For example, I use Windows 7 at home, Android for phone, iPad for everything else (reading, browsing, gaming, etc...).

    I use Google account to sync calendar+contact between Android and iPad.
    I buy books in Amazon, and read them through Kindle app on iPad.
    I upload my own mp3 to iPad through iTunes, no problem.
    Mobile games are better quality on iOS (the truth), so I am happy to buy in AppStore.

    There is nothing forcing you to use iTunes.

    and "ripped off"? I actually think iPad is cheap, as a outstanding CONSUMER product.

    So, calm down, it's just a product. And have a nice day :)
    Reply
  • medi01 - Friday, January 20, 2012 - link

    Yeah, nothing is "forcing" you to use iTunes apart from the fact that many Apple's products won't even switch on for the first time without itunes. Reply
  • Subzero0000 - Friday, January 20, 2012 - link

    Well, what is the matter with one-time activate with iTune?
    If you find that annoying, then how about the procedure to root/flash your Android, or jb your iOS.

    How on earth would a tech-savvy find it annoying/difficult for such a easy task (iTune) ???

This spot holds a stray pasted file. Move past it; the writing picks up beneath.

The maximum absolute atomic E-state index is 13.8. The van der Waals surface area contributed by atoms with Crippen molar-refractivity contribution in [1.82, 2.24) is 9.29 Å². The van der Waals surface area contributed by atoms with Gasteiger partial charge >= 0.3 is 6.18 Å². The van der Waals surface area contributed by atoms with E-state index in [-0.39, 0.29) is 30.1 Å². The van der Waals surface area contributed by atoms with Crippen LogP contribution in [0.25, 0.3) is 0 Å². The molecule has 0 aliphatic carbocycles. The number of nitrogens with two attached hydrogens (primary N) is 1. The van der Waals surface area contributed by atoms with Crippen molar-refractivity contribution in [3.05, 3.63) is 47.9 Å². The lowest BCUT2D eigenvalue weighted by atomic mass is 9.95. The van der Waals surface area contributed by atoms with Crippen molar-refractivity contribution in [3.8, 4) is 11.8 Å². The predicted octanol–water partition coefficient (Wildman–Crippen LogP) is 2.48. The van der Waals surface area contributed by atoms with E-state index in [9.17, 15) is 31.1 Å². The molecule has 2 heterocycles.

I am really confused.
    Do you ever forget about the brand-hate and not being stubborn for a second?

    btw, I remember I got my iPad activated at the store, their staff open the box and do it for me anyway. I could have done it by myself, but hey, it's "customer service".

    oh, and if you think iTune is crap, wait till you try Samsung's "equivalent" (KIES)...
    Reply
  • medi01 - Saturday, January 21, 2012 - link

    Oh, now easily you've switched from "nobody is forcing you" to "what's the deal".

    It's not one time activate with most devices it's "one time activate and this PC is your only way to put stuff on your device, unless you are using yet to be closed internet way of doing it".

    @@@If you find that annoying, then how about the procedure to root/flash your Android, or jb your iOS.@@@

    Could you get a clue, before whining about stuff about which you have very little idea? The only reason I had to root android device, was bacause it was rather old OS with fonts that didn't contain glyphs I needed.

    And one thing you're completely missing, dear "I'm not an apple fanboi", YOU DON'T HAVE TO ROOT YOUR ANDROID DEVICE TO GET ACCESS TO IT. You don't have to root it to access it as a hard drive. Neither do you have to root it to install whatever you want on it.

    @@@oh, and if you think iTune is crap, wait till you try Samsung's "equivalent" (KIES).@@@
    I've never used KIES (even though I have a phone and a tablet by Samsung), so it's hard to compare them. But unlike apple "customers", android users have absolutely no need in using KIES.
    Reply

Log in

Don't have an account? Sign up now